Before attempting to use the DICOM Print feature, ensure you read and fully understand the documentation in this guide.
Images are rendered in the same manner as they are for display in the software (8 bit only) and no additional processing is applied before being sent to the printer. Image quality is dependent not only on the ClearCanvas Workstation software, but also on the physical printer itself and the media on which it prints images. For each printer in use, the proper configuration must be determined, and image quality thoroughly evaluated. Otherwise, printed images should not be used for diagnosis.
The option to print "True Size" is also dependent on the capabilities of the printer, in that it must properly support the "Requested Image Size" DICOM attribute. Before using the "True Size" option in the treatment of patients, a thorough evaluation of accuracy should be performed. Even after evaluation, it is highly recommended that the image scale overlay not be turned off when printing "True Size" images, and the user should verify that the images are indeed true size by measuring the distance between the scale's minor tick marks on the printed film. The distance between minor tick marks is exactly 1cm.
Image Storage and Retrieval
This section discusses parts of the software that have to do with image storage and retrieval. Although these functions should operate as expected under normal conditions, it is possible for errors to occur in transport of images across the network, or on import into the Workstation's local store. Users should never assume that these operations have completed successfully, but rather they should verify the success of the operation before beginning any form of diagnosis or treatment involving the use of patient imaging studies.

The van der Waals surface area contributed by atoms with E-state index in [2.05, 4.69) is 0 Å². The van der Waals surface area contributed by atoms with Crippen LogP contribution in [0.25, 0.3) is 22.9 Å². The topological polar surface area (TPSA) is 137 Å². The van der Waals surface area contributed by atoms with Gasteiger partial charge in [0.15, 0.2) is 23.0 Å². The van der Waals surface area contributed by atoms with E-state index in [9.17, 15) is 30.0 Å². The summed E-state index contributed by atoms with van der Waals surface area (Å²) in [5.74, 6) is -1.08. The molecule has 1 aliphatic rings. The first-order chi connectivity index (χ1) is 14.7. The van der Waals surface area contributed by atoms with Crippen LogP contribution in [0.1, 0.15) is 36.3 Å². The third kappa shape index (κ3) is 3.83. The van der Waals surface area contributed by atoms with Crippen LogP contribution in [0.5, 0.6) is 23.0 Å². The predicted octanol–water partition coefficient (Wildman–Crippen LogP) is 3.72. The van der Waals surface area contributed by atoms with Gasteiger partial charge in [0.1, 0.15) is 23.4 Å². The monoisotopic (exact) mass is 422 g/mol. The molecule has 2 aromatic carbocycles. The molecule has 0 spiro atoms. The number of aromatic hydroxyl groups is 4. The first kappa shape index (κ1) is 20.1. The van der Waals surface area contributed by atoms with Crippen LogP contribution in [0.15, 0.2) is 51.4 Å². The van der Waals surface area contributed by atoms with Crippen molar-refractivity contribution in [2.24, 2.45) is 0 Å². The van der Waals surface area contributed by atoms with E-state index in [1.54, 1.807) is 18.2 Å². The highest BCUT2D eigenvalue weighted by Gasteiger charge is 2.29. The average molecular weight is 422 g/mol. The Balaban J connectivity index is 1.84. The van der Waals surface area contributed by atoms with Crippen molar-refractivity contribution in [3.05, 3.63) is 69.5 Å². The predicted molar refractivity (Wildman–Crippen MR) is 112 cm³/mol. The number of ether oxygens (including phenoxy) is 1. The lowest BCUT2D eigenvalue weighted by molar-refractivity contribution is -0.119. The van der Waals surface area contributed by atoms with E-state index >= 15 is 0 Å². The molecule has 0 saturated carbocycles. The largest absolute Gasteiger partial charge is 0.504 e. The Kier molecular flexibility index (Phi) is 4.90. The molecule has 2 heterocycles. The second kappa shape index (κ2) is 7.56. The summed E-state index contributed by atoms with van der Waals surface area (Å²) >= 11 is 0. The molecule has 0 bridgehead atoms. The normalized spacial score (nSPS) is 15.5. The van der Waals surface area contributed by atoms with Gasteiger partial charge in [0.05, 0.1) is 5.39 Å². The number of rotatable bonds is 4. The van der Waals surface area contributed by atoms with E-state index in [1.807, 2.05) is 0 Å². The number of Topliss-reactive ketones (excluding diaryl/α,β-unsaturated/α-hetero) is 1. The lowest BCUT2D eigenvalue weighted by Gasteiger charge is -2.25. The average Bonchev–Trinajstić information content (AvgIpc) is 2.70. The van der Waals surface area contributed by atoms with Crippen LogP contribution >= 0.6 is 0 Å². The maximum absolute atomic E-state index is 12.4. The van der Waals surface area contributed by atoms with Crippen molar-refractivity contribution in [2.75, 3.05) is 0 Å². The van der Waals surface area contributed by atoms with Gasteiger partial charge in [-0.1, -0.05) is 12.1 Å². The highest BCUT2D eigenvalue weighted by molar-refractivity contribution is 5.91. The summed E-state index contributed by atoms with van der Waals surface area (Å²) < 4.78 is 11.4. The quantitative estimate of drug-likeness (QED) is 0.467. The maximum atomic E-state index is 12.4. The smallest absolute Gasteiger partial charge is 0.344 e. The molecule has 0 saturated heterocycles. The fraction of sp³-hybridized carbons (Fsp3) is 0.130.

When a patient study is sent to the Workstation from another DICOM device (e.g. via a PACS auto-route), the Workstation is unable to determine whether or not it received all the images, due to limitations in DICOM.
In the situation where a user has manually initiated a retrieval of one or more imaging studies from another DICOM device to the Workstation, it is important to check the Activity Monitor for any errors that may have occurred during transfer. For each study retrieved, there will be one work item for the retrieve operation which, if successful, will indicate the number of images retrieved, along with the number expected; these numbers should be the same. There will be another work item for importing received images into the local store. If both work items completed successfully, and the number expected, received and imported are all the same, then the entire study has been retrieved successfully. Note, however, that the number expected comes from the remote device, which Workstation has no control over. If this number is not accurately provided by the remote device, then the behaviour is unknown.
Workstation allows the user to retrieve select series within a study, which will result in a partial study in the local store, possibly leading to patient misdiagnosis due to incomplete information. It is very important that this feature be used with care, and if there is every any doubt about whether or not retrieving part of a study is the right thing to do, then the entire study should be retrieved.
The user is ultimately responsible for ensuring that all necessary images have been successfully received and imported before using them for treatment or diagnosis. Studies opened for viewing before they have been completely received remain incomplete; they are not updated as new images are received or imported.
When sending studies to another device, it is important to make sure the entire study was sent successfully, as the receiving device has no way to verify this, due to limitations in DICOM.
Work items for studies being sent to remote devices can be cancelled in the Activity Monitor. However, it is important that the operation either be restarted and allowed to complete successfully, or the study should be manually deleted from the destination device. Cancelling a send operation will result in a partial study on the destination device, which could lead to patient misdiagnosis due to incomplete information.
Select series in a study can also be sent to a remote device, which will result in a partial study on the destination device. It is important to use this function carefully, and if there is ever any doubt as to whether sending a partial study is the correct thing to do, then the entire study should be sent.